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This chapter focuses on successful strategies for increasing the number of males who enter and succeed in science at the college level. These strategies reflect lessons we…
This chapter focuses on successful strategies for increasing the number of males who enter and succeed in science at the college level. These strategies reflect lessons we have learned over the years from the Meyerhoff Scholars Program, launched in 1989, for high-achieving African American students in science and engineering at the University of Maryland, Baltimore County (UMBC).
In this chapter, I present narratives of two Black men who represent a population of people who are often talked about but seldom heard from in school-to-prison pipeline…
In this chapter, I present narratives of two Black men who represent a population of people who are often talked about but seldom heard from in school-to-prison pipeline research. To analyze their stories, I employed a framework that centers on understanding human dignity and the conditions, circumstances, and experiences that threatened it. I found that their sense of self was eroded by moments of personal loss, disposal, and ways that even well-intentioned people marked them as “problems.” I explore how their eroded sense of self led them to engage in disruptive and destructive behaviors. I conclude by discussing the importance of supplementing school-to-prison pipeline research with Black boys’ and men’s first-hand accounts of their own experiences as a way of humanizing the primary subjects of this burgeoning area of education research.
The purpose of this study is to serve as an exploration of technology engagement on culturally responsive pre-service teachers. In an effort to increase interests of PK–12…
The purpose of this study is to serve as an exploration of technology engagement on culturally responsive pre-service teachers. In an effort to increase interests of PK–12 students of diverse populations in science, technology, engineering and mathematics (STEM) education, many will need opportunities and introductions presented from their PK–12 teachers. Thus, as a part of teaching in the twenty-first century, PK–12 teachers play an intricate role in sparking beginning and continuing interest in technology. This is especially important for students who may not have the opportunity to engage in technology outside of their school setting. Consequently, it is imperative that PK–12 teachers develop a positive disposition toward and engage in technology themselves.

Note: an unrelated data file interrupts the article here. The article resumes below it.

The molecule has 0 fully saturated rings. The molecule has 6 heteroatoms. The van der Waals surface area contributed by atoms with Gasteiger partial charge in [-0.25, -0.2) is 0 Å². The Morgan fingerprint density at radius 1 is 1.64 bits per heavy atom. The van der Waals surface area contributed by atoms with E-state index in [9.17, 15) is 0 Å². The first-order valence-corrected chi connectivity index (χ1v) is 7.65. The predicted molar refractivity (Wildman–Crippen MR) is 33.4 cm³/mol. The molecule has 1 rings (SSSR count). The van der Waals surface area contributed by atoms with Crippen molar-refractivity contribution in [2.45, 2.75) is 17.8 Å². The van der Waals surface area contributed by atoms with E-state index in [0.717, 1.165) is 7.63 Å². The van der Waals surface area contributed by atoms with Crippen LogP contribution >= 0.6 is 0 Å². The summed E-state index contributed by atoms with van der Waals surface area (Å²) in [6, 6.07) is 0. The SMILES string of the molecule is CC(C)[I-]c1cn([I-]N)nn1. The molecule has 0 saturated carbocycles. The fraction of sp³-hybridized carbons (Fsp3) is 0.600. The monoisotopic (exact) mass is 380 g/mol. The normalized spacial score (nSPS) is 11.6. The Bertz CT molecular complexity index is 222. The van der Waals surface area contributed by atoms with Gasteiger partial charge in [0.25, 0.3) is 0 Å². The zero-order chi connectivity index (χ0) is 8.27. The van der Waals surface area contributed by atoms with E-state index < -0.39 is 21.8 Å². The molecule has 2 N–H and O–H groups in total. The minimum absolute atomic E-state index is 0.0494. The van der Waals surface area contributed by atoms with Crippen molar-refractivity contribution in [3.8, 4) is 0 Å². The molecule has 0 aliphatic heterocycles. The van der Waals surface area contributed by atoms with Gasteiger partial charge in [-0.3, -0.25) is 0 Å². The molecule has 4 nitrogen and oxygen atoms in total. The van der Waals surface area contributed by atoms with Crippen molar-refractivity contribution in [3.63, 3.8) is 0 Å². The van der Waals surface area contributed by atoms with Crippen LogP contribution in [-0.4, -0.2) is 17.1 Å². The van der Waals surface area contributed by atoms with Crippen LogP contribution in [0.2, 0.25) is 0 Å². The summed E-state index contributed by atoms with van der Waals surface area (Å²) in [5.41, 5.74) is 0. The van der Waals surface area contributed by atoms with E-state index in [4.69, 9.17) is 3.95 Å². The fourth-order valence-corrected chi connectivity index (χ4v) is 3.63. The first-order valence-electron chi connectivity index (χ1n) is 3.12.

Using a mixed-method approach, this study investigates the perceptions of Historically Black Colleges and Universities PK–12 pre-service teachers in the area of technology engagement as they work to become culturally responsive teachers. The study provides an interpretation of the pre-service teachers’ level of interest/engagement practices and its relationship with their preparation as culturally responsive teachers.
The findings suggest a positive correlation between their education preparation program and their ability to utilize technology with their future students.
Finally, the study highlights the need for teacher educators to place a heavier focus on their own technology integration and for education preparation program courses/practicums to follow suit so that under-represented student populations develop more interest in STEM subjects.
Purpose – This chapter focuses on the family and school influences on the achievement gaps in math and reading by gender, race, and nativity.Methodology – With the…
Purpose – This chapter focuses on the family and school influences on the achievement gaps in math and reading by gender, race, and nativity.
Methodology – With the longitudinal data from the National Education Longitudinal Studies, this chapter uses panel data technique to model for the changes of the achievement from the three time points of observation, 8th grade, 10th grade, and 12th grade. This study proposes the concept of “low-level constrained curriculum” to characterize the curriculum structure that leads to the universal low level of course taking among students within the same school.
Findings – The analysis shows that this kind of curriculum structure has the most damaging effect on individual students' math achievement outcomes. For the analysis on parental involvement, the results show that school involvement is more effective than home involvement for math achievement, but not for reading. Domain-specific parental involvement is more important than general parental involvement for both math and reading. These findings have important theoretical and policy implications.
Achieving the elimination of racial differences in test performance, as set forth in the No Child Left Behind Act of 2001 (NCLB), requires education policies that engage…
Achieving the elimination of racial differences in test performance, as set forth in the No Child Left Behind Act of 2001 (NCLB), requires education policies that engage the reality that African American test performances are not only about race but also about gender and residential status. In an effort to inform education policymaking with research that explores race–gender and residential inequality, I assess the growth of reading gaps in school and non-school contexts using a national and city sample of children from the Early Childhood Longitudinal, Kindergarten Cohort 1998–1999. I found that inequality in test performances was greater in the city than elsewhere, and African American boys shoulder a disproportionate educational burden related to city residency and enrollment in city schools. Additionally, children in city neighborhoods – where drugs and burglary are big problems – experience large shortfalls in reading in school and non-school contexts. I conclude with a discussion of the study’s implications for future educational policy, practice, and research, especially NCLB, which mandates that public schools achieve parity among racial groups by the end of the 2013–2014 academic year.